The Dirty Dozen: 12 Tips for Getting Hired, Part 2
In our second blog post in this series, we delve into three more tips that will help veteran job seekers get noticed and get hired.
Tip #5: Craft a Memorable Elevator Pitch
An elevator pitch is basically a face-to-face version of a cover letter. The name “elevator pitch” comes from the premise that it should take the length of an elevator ride to tell your story to capture attention.
Keep it loose, while maintaining strong eye contact and a smile. Of course, you should rehearse it, but don’t recite it or you will sound stilted. The goal is to sound less like a recitation, and more like a conversation.
*Four Parts: *
Provide a brief history of your experience
Apply your experience to potential positions
Request an interview
Use active verbs, such as: I led, I directed, I managed, I carried out.
Make No Assumptions
Don’t pack your experience into one phrase that you assume everyone will know. You might think that stating you’re Army 11 Bravo paints an entire picture of what you did and how it’s applicable in the civilian workforce. However, you cannot assume a civilian recruiter will understand your military experience.
A Step Further
You could even weave in, “I’m interested in the marketing analyst role that I saw on your website.” This shows you’ve done your research and are serious about your job search. That goes a long way with recruiters.
Think of an achievement or accomplishment from the last 6-12 months. How can you weave it into your elevator pitch?
Tip #6: Apply Online
If a recruiter at a career fair tells you this, you are not being brushed off. This is now SOP for most companies. For candidates to be considered for any position they must be placed into an Applicant Tracking System (ATS). By applying online, you’re digitally captured an applicant and can move forward with the company’s internal hiring process. If you refuse to apply online, you remove yourself from all consideration.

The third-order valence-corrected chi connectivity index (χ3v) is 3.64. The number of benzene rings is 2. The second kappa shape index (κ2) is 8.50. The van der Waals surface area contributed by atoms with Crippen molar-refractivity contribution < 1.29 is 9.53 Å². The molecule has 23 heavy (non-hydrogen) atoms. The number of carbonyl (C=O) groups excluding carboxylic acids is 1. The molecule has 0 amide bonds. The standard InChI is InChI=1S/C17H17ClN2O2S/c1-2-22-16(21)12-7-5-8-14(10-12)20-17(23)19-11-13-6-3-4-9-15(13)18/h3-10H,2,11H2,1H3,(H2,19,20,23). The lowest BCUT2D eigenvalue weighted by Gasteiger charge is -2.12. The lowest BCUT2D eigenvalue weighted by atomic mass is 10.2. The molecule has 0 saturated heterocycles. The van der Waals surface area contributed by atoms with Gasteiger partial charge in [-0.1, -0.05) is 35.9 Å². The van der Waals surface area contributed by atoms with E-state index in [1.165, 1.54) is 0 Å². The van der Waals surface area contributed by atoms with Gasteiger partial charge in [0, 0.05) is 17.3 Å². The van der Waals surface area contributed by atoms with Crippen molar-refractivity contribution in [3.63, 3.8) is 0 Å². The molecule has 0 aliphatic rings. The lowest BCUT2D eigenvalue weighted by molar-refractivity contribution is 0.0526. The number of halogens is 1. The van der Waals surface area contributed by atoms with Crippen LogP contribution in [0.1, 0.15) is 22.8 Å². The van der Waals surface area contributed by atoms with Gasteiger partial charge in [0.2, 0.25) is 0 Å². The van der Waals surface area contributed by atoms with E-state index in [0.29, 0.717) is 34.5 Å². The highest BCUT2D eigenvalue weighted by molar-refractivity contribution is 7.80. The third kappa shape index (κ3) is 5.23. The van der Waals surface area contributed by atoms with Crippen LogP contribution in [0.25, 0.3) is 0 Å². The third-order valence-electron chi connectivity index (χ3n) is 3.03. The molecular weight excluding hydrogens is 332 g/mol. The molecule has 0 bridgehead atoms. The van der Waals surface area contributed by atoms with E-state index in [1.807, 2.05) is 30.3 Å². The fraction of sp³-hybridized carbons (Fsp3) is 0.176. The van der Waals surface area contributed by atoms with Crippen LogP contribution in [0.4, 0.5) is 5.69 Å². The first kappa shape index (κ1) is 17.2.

Kick It Up A Notch and Pre-Apply
You wouldn’t go into battle with just one bullet, would you? Of course not. Find out who will be at a career fair and research the companies that interest you. Pre-applying shows recruiters that you’re a go-getter who is interested in their company.
Tip #7: Ask Solid Questions
Never forget that an interview is an interactive process. Consider peppering thoughtful follow up questions that demonstrate your curiosity about the bigger picture into an interview:
What is the biggest challenge in this role?
What is the top priority for the person in this role over the next three months?
What qualities do successful managers have in this company?
What is the company's culture and core values?
Companies love to talk about their core values. Try to tie them into why you want to work for them and how those values speak to you in a sincere way.
By Chris Newsome